Satellite data shows Antarctic ice rift spreading
A big crack on the Antarctic ice shelf has now developed a second branch which has been steadily widening, scientists have revealed based on satellite data.
The main rift in the ice shelf Larsen C, which is likely to lead to one of the largest icebergs ever recorded, is currently 180 km long.
The new branch of the rift is 15 km long, researchers from Swansea University in the UK found.
Last year, the rift was growing fast. Now, just 20km of ice is keeping the 5,000 square km piece from floating away, researchers said.
“While the previous rift tip has not advanced, a new branch of the rift has been initiated. This is approximately 10km behind the previous tip, heading towards the ice-front,” said Adrian Luckman, professor at Swansea University.
Although the rift length has been static for several months, it has been steadily widening, at rates in excess of a metre per day, researchers said.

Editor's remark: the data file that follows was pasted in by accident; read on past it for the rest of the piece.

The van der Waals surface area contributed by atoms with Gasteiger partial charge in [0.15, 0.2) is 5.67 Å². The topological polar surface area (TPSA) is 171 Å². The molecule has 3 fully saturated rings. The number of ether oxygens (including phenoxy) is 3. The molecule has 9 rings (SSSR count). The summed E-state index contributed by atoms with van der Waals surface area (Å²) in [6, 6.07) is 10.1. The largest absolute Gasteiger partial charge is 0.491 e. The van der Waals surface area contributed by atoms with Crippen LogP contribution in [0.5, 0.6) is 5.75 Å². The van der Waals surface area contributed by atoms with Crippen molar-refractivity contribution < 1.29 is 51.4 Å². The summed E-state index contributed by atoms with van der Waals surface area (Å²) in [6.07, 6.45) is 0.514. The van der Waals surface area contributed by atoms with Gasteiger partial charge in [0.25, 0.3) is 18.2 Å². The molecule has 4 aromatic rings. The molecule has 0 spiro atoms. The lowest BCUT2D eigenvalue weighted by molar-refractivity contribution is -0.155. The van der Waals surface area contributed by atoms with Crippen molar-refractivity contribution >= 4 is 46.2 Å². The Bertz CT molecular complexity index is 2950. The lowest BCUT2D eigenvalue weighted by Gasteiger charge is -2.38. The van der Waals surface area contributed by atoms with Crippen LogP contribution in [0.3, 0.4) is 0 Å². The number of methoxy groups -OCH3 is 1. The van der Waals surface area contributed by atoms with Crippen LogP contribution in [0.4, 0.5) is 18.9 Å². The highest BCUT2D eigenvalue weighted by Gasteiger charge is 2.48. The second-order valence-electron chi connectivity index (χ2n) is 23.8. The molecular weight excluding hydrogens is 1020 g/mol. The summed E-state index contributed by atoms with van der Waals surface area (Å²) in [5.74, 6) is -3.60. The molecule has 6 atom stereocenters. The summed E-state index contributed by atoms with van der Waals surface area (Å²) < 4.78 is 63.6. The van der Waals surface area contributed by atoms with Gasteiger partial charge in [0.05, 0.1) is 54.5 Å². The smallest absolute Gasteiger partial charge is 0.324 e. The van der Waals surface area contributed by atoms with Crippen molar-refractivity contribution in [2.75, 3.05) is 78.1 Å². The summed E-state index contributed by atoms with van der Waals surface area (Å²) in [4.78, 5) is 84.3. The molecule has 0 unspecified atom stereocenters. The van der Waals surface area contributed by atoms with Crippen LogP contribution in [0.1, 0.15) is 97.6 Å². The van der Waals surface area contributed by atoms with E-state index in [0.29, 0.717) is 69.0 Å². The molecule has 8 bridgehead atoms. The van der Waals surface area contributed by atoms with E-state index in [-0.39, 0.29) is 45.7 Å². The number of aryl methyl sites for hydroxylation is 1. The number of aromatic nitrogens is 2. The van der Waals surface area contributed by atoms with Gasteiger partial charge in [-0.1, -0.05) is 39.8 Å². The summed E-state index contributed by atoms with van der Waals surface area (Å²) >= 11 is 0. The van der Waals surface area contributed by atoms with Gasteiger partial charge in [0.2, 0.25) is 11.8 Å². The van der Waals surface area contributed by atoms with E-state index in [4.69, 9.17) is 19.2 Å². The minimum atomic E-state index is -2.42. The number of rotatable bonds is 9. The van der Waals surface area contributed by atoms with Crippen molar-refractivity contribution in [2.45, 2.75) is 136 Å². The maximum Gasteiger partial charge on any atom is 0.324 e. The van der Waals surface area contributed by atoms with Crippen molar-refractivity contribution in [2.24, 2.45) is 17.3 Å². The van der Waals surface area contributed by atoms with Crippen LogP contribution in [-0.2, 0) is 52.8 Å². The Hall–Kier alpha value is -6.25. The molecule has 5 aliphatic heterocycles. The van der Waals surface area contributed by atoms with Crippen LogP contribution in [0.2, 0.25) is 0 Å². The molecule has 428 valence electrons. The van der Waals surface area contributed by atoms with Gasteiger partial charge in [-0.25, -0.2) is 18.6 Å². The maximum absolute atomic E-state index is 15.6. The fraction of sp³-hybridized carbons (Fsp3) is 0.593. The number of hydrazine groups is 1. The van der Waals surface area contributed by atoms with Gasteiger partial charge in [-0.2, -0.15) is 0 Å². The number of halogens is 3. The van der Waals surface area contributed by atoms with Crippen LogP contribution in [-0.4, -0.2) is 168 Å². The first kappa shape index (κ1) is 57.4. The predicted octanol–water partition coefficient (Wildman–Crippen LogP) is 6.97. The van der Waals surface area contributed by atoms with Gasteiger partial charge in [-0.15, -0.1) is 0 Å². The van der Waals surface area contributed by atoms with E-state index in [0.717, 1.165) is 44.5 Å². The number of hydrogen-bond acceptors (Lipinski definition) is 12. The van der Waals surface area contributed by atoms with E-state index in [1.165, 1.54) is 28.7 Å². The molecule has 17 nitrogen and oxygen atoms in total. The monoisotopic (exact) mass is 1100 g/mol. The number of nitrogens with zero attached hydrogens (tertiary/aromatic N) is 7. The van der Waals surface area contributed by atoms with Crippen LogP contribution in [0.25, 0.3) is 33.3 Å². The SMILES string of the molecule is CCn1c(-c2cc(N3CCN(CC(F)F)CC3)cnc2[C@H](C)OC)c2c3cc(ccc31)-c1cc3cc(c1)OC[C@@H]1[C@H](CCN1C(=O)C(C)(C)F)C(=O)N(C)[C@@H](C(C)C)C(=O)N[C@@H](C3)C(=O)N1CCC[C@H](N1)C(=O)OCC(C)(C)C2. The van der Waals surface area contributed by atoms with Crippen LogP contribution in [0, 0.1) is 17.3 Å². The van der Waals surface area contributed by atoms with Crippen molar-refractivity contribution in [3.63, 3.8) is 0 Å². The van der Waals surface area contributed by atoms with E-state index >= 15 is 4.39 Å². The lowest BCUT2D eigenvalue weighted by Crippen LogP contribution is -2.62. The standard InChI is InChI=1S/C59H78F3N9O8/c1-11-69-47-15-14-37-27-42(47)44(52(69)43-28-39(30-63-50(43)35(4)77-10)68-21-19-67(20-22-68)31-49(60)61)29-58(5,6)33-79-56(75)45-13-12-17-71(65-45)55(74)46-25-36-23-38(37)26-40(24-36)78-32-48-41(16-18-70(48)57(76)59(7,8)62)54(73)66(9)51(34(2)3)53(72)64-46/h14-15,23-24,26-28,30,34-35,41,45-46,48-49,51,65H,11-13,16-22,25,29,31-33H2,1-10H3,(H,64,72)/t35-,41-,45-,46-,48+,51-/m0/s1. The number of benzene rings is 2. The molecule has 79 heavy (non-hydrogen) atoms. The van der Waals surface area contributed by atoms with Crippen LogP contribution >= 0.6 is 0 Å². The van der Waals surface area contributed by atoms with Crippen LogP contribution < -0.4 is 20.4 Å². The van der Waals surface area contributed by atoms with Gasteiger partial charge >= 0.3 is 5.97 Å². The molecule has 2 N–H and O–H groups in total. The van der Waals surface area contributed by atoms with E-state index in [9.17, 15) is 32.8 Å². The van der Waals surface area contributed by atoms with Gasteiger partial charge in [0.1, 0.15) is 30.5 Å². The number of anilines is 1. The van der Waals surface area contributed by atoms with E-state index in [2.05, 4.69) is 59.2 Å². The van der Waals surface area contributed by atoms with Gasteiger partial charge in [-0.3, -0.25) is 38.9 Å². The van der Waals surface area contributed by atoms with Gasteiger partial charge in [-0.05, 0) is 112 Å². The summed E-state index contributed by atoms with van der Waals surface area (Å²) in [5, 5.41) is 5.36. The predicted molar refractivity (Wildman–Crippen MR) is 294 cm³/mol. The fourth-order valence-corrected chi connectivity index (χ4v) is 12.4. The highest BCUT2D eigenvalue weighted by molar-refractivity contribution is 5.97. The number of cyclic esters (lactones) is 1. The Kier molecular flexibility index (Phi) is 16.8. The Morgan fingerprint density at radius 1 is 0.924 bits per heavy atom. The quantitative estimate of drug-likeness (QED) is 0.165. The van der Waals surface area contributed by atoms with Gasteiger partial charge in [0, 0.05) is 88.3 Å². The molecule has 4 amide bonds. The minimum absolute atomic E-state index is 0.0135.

“It is currently winter in Antarctica, therefore direct visual observations are rare and low resolution. Our observations of the rift are based on synthetic aperture radar (SAR) interferometry from ESA’s Sentinel-1 satellites.
“Satellite radar interferometry allows a very precise monitoring of the rift development,” they said.
Researchers said the loss of a piece a quarter of the size of Wales will leave the whole shelf vulnerable to future break-up.
Larsen C is about 350 metres thick and floats on the seas at the edge of West Antarctica, holding back the flow of glaciers that feed into it.
“When it calves, the Larsen C Ice Shelf will lose more than 10 per cent of its area to leave the ice front at its most retreated position ever recorded, this event will fundamentally change the landscape of the Antarctic Peninsula,” Luckman said.
“We have previously shown that the new configuration will be less stable than it was prior to the rift, and that Larsen C may eventually follow the example of its neighbour Larsen B, which disintegrated in 2002 following a similar rift-induced calving event,” researchers said.